Wow, today was the most incredible day! For many reasons!
Firstly, before breakfast I had a little wander around the village. The early morning had brought on clear skies and revealed what we had missed out on yesterday when we arrived. It turns out we had been surrounded by more mountains the whole time! Knowing this yesterday would have made the hike up to Tengboche so much easier! I wandered around, enjoying the peace and quiet of the early morning and making friends with some of the village animals. After awhile I headed back inside to join everyone for breakfast.
Secondly, at breakfast I actually had a real coffee! They had an big, fancy coffee machine (god knows how it got here!) and were pouring out delicious coffee all day. I lashed out and ordered a mocha and was stoked that it actually tasted like at home! It cost about $5 but the caffeine hit was more than worth it!
We began the hike to Dingboche and I’m not sure whether it was the caffeine or the stunning view but I felt particularly good today. The first hour of the hike was lovely, through lush green forests along a flowing river. The water in the river almost glowed an aquamarine colour. It was quite warm still and the temptation to jump in for a swim was still there.
As we hiked through small villages, past porters of all ages carrying loads of all weights, it was again lovely to just hike in silence and enjoy the view. There was a short uphill stint before reaching the village where we were having a break. Again, we were sat here for ages waiting for the final members of the group to arrive. As we were a diverse group, we all had different walking styles. Some people had raced ahead and had been at the meeting spot for an hour whereas the slower members of the group were still good hour or two behind us. Krishna gave us the go-ahead to keep walking but like yesterday, the long break had evaporated our motivation to hike on.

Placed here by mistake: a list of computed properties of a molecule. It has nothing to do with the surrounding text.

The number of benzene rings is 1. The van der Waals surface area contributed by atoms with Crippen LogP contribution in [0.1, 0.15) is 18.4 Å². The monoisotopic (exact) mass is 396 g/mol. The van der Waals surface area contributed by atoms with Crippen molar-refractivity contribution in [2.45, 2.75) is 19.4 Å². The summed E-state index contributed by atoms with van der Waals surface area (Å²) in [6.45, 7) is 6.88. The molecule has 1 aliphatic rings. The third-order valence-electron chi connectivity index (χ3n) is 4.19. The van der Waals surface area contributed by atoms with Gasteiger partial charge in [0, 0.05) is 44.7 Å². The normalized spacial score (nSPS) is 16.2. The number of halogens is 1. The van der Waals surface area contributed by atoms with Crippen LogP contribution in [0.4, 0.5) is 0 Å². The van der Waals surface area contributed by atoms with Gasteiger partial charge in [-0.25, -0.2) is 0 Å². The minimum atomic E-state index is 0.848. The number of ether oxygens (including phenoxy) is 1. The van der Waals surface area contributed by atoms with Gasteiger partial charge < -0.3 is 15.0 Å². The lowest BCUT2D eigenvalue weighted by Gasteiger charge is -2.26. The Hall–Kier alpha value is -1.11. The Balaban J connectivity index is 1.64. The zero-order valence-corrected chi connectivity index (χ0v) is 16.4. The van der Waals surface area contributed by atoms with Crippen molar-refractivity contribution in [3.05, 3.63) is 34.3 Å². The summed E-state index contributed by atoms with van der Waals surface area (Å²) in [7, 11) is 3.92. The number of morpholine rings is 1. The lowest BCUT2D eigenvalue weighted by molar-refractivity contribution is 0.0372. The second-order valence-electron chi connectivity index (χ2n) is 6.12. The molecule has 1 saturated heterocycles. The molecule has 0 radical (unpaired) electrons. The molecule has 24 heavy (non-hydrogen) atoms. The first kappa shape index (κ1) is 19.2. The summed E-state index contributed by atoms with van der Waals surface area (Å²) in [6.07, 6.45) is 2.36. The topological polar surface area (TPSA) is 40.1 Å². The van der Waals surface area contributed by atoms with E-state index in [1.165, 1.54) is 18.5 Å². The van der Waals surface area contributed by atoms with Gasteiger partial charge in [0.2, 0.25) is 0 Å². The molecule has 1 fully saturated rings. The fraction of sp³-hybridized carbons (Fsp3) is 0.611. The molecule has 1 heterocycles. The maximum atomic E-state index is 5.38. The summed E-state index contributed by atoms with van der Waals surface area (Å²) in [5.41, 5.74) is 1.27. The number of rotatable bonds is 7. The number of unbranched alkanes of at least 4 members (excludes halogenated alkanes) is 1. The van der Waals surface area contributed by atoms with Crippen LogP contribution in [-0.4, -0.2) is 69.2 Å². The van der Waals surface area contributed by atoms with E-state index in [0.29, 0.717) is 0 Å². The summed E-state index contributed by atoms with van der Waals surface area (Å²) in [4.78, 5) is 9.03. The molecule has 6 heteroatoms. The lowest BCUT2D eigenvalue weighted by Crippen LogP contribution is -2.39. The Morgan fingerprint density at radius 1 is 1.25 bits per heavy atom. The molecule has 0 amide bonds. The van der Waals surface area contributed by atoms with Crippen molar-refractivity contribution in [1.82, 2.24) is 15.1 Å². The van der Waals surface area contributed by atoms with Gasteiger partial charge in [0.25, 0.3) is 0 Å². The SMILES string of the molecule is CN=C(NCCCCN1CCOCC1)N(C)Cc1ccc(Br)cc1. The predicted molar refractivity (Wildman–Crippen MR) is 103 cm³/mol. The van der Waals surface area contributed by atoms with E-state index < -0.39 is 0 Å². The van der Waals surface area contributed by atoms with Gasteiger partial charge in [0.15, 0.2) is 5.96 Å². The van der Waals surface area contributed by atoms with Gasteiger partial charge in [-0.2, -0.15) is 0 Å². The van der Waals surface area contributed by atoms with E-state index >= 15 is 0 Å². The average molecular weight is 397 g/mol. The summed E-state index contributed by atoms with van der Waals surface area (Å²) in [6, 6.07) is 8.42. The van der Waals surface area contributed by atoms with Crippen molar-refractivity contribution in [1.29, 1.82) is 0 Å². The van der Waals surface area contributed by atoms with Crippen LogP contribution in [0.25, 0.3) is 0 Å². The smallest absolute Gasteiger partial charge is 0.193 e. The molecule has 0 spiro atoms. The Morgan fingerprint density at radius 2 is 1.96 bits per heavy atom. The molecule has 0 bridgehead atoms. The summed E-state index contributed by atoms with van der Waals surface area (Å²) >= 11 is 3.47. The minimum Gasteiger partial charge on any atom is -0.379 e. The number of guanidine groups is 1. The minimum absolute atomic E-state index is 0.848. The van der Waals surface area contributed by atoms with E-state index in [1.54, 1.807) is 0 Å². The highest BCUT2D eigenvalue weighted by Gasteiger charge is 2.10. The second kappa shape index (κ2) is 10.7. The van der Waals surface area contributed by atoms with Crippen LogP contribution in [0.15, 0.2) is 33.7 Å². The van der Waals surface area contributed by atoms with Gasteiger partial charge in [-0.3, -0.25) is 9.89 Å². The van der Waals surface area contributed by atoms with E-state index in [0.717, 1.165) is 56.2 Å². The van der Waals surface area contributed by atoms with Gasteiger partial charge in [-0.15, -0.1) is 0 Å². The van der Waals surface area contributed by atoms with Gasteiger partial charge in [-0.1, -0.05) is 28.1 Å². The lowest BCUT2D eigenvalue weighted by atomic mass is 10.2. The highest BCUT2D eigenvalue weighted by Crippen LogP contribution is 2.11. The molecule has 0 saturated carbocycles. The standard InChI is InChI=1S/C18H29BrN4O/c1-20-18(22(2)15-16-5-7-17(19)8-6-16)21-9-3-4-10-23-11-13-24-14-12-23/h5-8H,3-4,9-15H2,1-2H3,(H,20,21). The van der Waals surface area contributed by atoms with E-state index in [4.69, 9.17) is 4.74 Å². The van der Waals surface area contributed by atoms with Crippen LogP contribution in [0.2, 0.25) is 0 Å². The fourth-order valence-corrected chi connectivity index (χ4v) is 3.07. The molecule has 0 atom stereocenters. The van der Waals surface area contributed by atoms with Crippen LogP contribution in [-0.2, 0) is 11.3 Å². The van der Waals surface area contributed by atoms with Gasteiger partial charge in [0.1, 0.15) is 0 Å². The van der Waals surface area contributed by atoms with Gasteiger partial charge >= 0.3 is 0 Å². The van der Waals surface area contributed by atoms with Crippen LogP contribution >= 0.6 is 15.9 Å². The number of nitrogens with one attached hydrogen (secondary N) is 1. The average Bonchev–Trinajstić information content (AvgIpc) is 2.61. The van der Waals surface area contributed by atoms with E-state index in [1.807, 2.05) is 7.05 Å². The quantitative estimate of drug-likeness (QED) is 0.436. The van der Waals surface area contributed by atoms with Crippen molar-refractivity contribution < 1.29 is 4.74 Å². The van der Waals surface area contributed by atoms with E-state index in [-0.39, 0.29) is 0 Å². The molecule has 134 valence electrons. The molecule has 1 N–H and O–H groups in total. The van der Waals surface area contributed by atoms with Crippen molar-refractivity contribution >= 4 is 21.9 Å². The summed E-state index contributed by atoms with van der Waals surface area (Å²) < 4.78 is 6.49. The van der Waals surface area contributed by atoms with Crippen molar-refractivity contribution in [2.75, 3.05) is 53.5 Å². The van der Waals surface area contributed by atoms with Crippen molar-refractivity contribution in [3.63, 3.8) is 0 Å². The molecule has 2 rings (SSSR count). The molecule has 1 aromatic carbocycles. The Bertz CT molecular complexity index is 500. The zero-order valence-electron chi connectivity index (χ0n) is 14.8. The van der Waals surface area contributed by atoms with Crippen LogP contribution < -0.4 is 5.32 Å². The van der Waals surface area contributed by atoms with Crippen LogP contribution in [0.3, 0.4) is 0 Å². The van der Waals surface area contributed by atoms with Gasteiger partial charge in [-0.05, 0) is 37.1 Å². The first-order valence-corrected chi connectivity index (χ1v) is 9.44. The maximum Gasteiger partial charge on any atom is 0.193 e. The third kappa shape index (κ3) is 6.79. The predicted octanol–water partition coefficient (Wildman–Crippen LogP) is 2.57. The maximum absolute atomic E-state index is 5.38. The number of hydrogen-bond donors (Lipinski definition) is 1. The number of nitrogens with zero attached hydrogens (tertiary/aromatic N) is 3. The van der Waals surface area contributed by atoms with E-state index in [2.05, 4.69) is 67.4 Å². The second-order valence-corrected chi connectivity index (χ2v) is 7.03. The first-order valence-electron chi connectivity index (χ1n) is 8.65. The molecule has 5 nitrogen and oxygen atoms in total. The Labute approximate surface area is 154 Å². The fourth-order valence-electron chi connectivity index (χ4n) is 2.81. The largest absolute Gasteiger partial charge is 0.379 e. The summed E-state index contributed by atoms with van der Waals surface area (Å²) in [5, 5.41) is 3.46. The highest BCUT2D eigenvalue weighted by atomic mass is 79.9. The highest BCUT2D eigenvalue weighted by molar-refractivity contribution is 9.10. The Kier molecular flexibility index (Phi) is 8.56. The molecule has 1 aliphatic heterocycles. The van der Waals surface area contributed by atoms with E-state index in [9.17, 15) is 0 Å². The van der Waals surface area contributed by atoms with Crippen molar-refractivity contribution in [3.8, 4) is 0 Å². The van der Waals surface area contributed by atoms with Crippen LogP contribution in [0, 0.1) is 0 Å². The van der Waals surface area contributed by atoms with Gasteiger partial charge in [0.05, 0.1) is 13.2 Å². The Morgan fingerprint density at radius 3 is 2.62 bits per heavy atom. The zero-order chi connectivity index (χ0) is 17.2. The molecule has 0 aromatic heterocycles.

It was a short uphill stint again but at the top we were rewarded with the most incredible view! Lhotse and Nuptse, Mt Everest’s next door neighbours stood before us while Everest herself, hid behind the cloud. Surrounding us was the most spectacular mountain range. I was in Himalayan heaven! Energised by the stunning view, the six of us who had formed a little hiking group were enthusiastic about the rest of the hike. We walked through a valley at about 4100m, heading towards the Everest mountain range. I felt like I was in Frodo in Lord of the Rings, going on an adventure! We were tiny specks of scenery compared to the vast land mass around us. The mountains that had looked so far away just a couple of days ago, were now dwarfing us in the valley. The landscape had started to change and the dense, green forest transformed into sparse, desolate rocky plains. Only the toughest of plants can survive in the thin air and it was clear that there wasn’t many that could.